• Oh Margie, thank you for sharing Susan’s stellar opening! I was wowed when she first read it – and watching it change as she worked with you was a revelation to me (I know, it shouldn’t have been, but it’s different when you can stand outside and watch it objectively).

    The lesson I took from this is to analyze every word – deep, deep, DEEP edit until every word is perfect. As Tom Robbins says, “Challenge every single sentence for lucidity, accuracy, originality, and cadence. If it doesn’t meet the challenge, work on it until it does.” Proof is in this blog – it’s worth it.

    One of the MANY blessings of that Immersion was meeting Susan. She’s the whole package – bright, funny, driven, accomplished, giving, and incredibly rock solid. I’m proud to have gotten to know her a bit.

    Y’all, if you’ve never done a Margie Immersion, what more incentive do you need than this blog? Seriously. Save your pennies, and DO IT! You won’t be sorry.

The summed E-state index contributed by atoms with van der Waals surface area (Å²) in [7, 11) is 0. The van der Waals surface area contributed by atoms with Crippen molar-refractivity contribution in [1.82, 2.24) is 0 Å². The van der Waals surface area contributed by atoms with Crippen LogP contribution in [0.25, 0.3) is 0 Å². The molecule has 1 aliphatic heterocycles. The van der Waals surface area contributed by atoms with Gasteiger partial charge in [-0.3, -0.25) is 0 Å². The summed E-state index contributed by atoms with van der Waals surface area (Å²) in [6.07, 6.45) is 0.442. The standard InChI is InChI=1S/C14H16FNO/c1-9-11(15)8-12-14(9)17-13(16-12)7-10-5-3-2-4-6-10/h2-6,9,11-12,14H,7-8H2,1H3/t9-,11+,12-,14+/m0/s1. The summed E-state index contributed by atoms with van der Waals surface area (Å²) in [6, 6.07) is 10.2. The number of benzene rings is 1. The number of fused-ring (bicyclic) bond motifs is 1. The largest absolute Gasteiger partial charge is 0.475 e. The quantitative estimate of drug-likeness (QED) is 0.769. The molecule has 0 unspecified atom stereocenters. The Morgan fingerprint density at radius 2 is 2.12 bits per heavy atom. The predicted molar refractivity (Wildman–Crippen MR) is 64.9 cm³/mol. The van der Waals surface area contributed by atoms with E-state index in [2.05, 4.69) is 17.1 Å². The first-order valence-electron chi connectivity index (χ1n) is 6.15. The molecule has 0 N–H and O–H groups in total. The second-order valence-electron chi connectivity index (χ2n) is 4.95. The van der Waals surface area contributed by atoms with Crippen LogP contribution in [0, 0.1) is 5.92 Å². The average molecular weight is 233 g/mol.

• Big Hugs to 2-time Immersion-Grad Laura Drake!

      You know my Dreaded Red Checkmark Exercise for Immersioners. 🙂

      Thanks for encouraging writers to take an Immersion class. I’m teaching 16 Immersion classes this year. Three, maybe four, are in Australia. And I’m adding one more Immersion class in the fall.

      It’s a good thing I love teaching writers!

  • That was wonderful, girls! Thanks for the hands-on approach to showing how to turn strong writing into stronger writing. I love it, and I learn from such presentations. Thanks so much!:-)

    • Hello Mary —

      So glad you learned something from my blog!

      I have to add, you could learn a trillion times more from my lecture packets and online courses. 🙂

      I hope you don’t think I’m being pushy. I’m just sharing.

      You may not know that each lecture packet for my online courses has 250+ pages. Lots of learning opportunities! And literally hundreds of examples. Analyzed.

      Now you know!

  • Truly extraordinary. I’m taking Laura’s advice and SAVING MY PENNIES. Immersion is the way to go. Thanks for sharing, Margie! Your posts always teach me something.

    • Hello Sandy!

      Ah… You want to learn what Laura Drake and Susan Donovan and Darynda Jones and lots of other incredibly talented authors have learned in Immersion class!